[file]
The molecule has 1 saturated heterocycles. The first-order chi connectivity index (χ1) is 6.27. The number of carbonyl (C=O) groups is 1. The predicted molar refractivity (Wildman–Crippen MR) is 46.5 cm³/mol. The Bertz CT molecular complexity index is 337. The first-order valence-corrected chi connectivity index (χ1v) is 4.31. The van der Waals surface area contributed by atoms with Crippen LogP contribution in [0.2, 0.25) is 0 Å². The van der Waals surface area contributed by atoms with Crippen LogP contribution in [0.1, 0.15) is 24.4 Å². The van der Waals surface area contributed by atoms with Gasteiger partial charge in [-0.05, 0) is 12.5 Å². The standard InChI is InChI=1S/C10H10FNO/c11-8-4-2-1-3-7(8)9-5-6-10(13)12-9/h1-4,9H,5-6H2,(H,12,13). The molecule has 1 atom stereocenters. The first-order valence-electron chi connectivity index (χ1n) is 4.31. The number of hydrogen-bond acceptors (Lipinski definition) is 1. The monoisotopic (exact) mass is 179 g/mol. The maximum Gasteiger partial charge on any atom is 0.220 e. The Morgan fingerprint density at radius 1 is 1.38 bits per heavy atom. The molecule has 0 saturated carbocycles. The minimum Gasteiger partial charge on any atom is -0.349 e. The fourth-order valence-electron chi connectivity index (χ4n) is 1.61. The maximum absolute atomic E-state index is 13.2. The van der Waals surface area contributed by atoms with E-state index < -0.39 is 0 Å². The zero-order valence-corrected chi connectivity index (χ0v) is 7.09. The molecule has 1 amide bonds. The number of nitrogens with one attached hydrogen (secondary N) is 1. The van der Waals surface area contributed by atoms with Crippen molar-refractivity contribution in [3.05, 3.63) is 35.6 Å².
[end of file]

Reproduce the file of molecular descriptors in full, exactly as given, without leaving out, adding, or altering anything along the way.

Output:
The molecule has 1 saturated heterocycles. The first-order chi connectivity index (χ1) is 6.27. The number of carbonyl (C=O) groups is 1. The predicted molar refractivity (Wildman–Crippen MR) is 46.5 cm³/mol. The Bertz CT molecular complexity index is 337. The first-order valence-corrected chi connectivity index (χ1v) is 4.31. The van der Waals surface area contributed by atoms with Crippen LogP contribution in [0.2, 0.25) is 0 Å². The van der Waals surface area contributed by atoms with Crippen LogP contribution in [0.1, 0.15) is 24.4 Å². The van der Waals surface area contributed by atoms with Gasteiger partial charge in [-0.05, 0) is 12.5 Å². The standard InChI is InChI=1S/C10H10FNO/c11-8-4-2-1-3-7(8)9-5-6-10(13)12-9/h1-4,9H,5-6H2,(H,12,13). The molecule has 1 atom stereocenters. The first-order valence-electron chi connectivity index (χ1n) is 4.31. The number of hydrogen-bond acceptors (Lipinski definition) is 1. The monoisotopic (exact) mass is 179 g/mol. The maximum Gasteiger partial charge on any atom is 0.220 e. The Morgan fingerprint density at radius 1 is 1.38 bits per heavy atom. The molecule has 0 saturated carbocycles. The minimum Gasteiger partial charge on any atom is -0.349 e. The fourth-order valence-electron chi connectivity index (χ4n) is 1.61. The maximum absolute atomic E-state index is 13.2. The van der Waals surface area contributed by atoms with E-state index < -0.39 is 0 Å². The zero-order valence-corrected chi connectivity index (χ0v) is 7.09. The molecule has 1 amide bonds. The number of nitrogens with one attached hydrogen (secondary N) is 1. The van der Waals surface area contributed by atoms with Crippen molar-refractivity contribution in [3.05, 3.63) is 35.6 Å².